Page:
CFTC reaches agreement with firms in bullion fraud case
- Published: Jul 13, 2023, 11 AM
The Commodity Futures Trading Commission announced on July 3 that it had settled with First State Depository Company LLC and Argent Asset Group LLC, resolving its action initially filed on Sept. 27, 2022, charging that the owner of the firms, coin dealer Robert Leroy Higgins engaged in a fraudulent and deceptive scheme in connection with the purchase and sale of precious metals.
The title of Eleanor Pringle’s July 4 story in Fortune magazine neatly summarized the situation: “Silver coins, promised profits, and an empty vault: How a silver dealer’s slow theft of investors’ precious American Eagle coins ended in a $146m fine.”
The Consent Order for Permanent Injunction requires Higgins and his two firms to pay $112.7 million in restitution to customers, who purchased over 500,000 American Eagle silver bullion coins and over 9,000 gold American Eagles while believing that the firms were holding the coins on their behalf.
CFTC Commissioner Kristin N. Johnson explained in a press release, “A majority of the assets that were supposed to be held at FSD were missing,” adding that Higgins “brazenly left ‘IOU’ slips in empty boxes marked to indicate a customer’s account, yet containing no assets.” She concluded, “This kind of egregious behavior merits the full weight of the Commission’s enforcement authority.”
The two firms would send customers account statements, and provided “false and misleading excuses for why assets could not be withdrawn.” Johnson said that the actions “represent the very type of fraud Congress expressly intended to prevent when it enacted the Commodity Exchange Act.”
Holding silver in trust
First State Depository was advertised as a “private depository” that would hold precious metals for customers. The CFTC focused its investigations on Higgins’s and the firm’s activities from about January 2014 to September 2022. An affiliated silver leasing program called the “Maximus Program” offered customers guaranteed monthly lease payments in exchange for the use of American Eagle silver bullion coins that were represented as purchased by Higgins and his firms.
The initial CFTC Oct. 5, 2022, press release announcing the fraud charges explains: “Customers were told they would earn a monthly ‘lease’ payment based on a sliding scale. Customers were falsely told, among other things, that Argent would acquire silver on their behalf, their silver was securely stored by FSD in a storage facility, and their investments were guaranteed and fully insured.”
The CFTC’s complaint filed on Sept. 27, 2022, in Delaware’s U.S. District Court cited an unnamed Metals Dealer 1, a company in Kansas that specializes in precious metals as investments. Many of that unnamed firm’s customers entered the “Silver Lease Program” so they could obtain monthly income from metal they deposited in an Independent Retirement Account. The complaint alleged that Higgins owned and controlled both First State Depository and Argent. Higgins alleged that the firms were separate, and he had no control over the depository firm. However, the CFTC stated that the two firms shared employees including family members.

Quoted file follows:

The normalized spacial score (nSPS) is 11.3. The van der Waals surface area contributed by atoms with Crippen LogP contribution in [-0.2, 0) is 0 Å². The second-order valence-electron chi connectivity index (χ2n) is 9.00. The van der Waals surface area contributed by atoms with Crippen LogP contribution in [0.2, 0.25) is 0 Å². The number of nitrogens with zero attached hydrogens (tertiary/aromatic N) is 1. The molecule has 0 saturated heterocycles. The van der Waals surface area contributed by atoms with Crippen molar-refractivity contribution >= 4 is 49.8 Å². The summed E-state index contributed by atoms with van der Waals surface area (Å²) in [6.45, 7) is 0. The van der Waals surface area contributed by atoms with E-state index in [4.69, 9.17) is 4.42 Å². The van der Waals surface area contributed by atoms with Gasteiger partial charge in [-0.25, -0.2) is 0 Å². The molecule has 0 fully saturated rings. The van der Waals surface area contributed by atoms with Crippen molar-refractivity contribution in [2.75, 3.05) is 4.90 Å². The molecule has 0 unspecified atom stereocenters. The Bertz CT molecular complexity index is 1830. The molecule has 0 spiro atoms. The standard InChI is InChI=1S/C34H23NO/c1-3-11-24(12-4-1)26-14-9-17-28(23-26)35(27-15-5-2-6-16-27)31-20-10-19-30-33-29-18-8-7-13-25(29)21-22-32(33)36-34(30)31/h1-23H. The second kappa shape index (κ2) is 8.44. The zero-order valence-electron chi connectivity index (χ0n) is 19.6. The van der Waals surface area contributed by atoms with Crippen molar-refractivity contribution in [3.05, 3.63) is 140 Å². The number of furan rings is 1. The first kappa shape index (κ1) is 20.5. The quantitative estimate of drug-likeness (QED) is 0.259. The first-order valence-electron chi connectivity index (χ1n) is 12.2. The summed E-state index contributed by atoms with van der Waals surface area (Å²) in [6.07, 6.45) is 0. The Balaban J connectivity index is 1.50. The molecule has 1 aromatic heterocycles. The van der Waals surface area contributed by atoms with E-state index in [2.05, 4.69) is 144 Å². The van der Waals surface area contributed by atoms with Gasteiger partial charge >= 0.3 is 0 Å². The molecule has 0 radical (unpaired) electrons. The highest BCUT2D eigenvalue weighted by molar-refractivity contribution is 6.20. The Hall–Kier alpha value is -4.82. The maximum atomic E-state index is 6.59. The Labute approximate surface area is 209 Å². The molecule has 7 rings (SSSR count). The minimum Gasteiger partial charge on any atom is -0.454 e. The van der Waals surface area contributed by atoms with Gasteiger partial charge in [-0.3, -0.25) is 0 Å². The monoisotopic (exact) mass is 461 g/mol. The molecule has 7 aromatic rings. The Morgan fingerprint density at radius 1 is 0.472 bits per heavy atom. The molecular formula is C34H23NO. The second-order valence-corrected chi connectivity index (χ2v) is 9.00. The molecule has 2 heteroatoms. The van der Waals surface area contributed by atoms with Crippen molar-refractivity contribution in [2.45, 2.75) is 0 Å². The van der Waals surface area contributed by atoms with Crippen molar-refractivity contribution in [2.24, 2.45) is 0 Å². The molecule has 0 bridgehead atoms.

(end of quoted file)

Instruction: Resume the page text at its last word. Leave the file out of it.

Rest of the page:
The firms would send customers weekly or monthly “Holding Reports” that purported to show each customer’s balance and holdings at FSD, along with “Activity Reports” that were purportedly distributed each time a transaction occurred in their accounts.
The CFTC challenged the idea that the firms communications represented transparency, instead finding that the First State Depository’s failure to inform customers of the actual location of their silver American Eagles was a deceptive omission.
Citing Higgins’s LinkedIn account, Argent described its Maximus Program’s benefits, stating, “Over 12 months, utilizing the minimum 5000 ounces required to sign up for this program, an additional annual income of $4,500 would result, regardless of any price movement in Silver. … A storage agreement at [FSD] is the only other requirement.”
The recent settlement resolves the CFTC’s lawsuit filed last year, holding Higgins and his firms liable for “misappropriating tens of millions of dollars and making fraudulent misrepresentations to customers in connection with the purchase and sale of precious metals,” according to CFTC Director of Enforcement Ian McGinley, who said that the restitution amount of $112.7 million confirms the CFTC’s commitment to “vindicating victims’ interests.”
According to the settlement, “Additionally, the orders enjoin the defendants from further violations of the Commodity Exchange Act (CEA) and CFTC regulations, as charged, and impose permanent trading bans in any CFTC-regulated markets as well as registration bans against the defendants.”
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